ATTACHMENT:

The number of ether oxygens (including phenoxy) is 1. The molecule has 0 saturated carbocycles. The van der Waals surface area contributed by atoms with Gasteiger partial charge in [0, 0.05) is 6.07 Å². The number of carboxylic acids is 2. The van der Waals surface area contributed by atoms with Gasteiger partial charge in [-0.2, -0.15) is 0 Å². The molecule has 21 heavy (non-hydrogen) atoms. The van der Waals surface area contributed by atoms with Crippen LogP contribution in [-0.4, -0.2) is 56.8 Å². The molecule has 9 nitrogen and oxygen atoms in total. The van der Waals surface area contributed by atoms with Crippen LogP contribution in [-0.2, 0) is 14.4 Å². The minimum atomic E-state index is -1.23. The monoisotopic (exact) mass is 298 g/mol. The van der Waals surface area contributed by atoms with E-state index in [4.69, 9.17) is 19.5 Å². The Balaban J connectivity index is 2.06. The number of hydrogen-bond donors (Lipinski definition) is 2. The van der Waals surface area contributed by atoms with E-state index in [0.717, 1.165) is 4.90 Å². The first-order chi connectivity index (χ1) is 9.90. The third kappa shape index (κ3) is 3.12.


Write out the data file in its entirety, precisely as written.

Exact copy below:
The number of ether oxygens (including phenoxy) is 1. The molecule has 0 saturated carbocycles. The van der Waals surface area contributed by atoms with Gasteiger partial charge in [0, 0.05) is 6.07 Å². The number of carboxylic acids is 2. The van der Waals surface area contributed by atoms with Gasteiger partial charge in [-0.2, -0.15) is 0 Å². The molecule has 21 heavy (non-hydrogen) atoms. The van der Waals surface area contributed by atoms with Crippen LogP contribution in [-0.4, -0.2) is 56.8 Å². The molecule has 9 nitrogen and oxygen atoms in total. The van der Waals surface area contributed by atoms with Crippen LogP contribution in [-0.2, 0) is 14.4 Å². The minimum atomic E-state index is -1.23. The monoisotopic (exact) mass is 298 g/mol. The van der Waals surface area contributed by atoms with E-state index in [4.69, 9.17) is 19.5 Å². The Balaban J connectivity index is 2.06. The number of hydrogen-bond donors (Lipinski definition) is 2. The van der Waals surface area contributed by atoms with E-state index in [0.717, 1.165) is 4.90 Å². The first-order chi connectivity index (χ1) is 9.90. The third kappa shape index (κ3) is 3.12.